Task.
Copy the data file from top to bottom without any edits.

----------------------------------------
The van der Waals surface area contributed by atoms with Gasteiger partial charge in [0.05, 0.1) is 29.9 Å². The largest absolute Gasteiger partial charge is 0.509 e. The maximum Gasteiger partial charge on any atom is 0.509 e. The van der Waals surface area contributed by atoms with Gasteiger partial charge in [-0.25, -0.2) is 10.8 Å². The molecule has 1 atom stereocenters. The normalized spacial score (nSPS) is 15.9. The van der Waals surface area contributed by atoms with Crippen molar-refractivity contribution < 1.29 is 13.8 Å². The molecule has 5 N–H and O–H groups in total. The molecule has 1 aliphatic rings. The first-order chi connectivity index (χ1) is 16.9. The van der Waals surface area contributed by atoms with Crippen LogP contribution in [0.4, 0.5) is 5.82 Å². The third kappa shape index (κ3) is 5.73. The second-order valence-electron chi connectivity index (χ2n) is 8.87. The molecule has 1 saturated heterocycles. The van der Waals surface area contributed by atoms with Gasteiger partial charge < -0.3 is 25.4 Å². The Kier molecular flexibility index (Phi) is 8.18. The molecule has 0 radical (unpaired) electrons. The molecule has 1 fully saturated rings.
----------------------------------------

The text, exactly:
The van der Waals surface area contributed by atoms with Gasteiger partial charge in [0.05, 0.1) is 29.9 Å². The largest absolute Gasteiger partial charge is 0.509 e. The maximum Gasteiger partial charge on any atom is 0.509 e. The van der Waals surface area contributed by atoms with Gasteiger partial charge in [-0.25, -0.2) is 10.8 Å². The molecule has 1 atom stereocenters. The normalized spacial score (nSPS) is 15.9. The van der Waals surface area contributed by atoms with Crippen molar-refractivity contribution < 1.29 is 13.8 Å². The molecule has 5 N–H and O–H groups in total. The molecule has 1 aliphatic rings. The first-order chi connectivity index (χ1) is 16.9. The van der Waals surface area contributed by atoms with Crippen LogP contribution in [0.4, 0.5) is 5.82 Å². The third kappa shape index (κ3) is 5.73. The second-order valence-electron chi connectivity index (χ2n) is 8.87. The molecule has 1 saturated heterocycles. The van der Waals surface area contributed by atoms with Gasteiger partial charge < -0.3 is 25.4 Å². The Kier molecular flexibility index (Phi) is 8.18. The molecule has 0 radical (unpaired) electrons. The molecule has 1 fully saturated rings.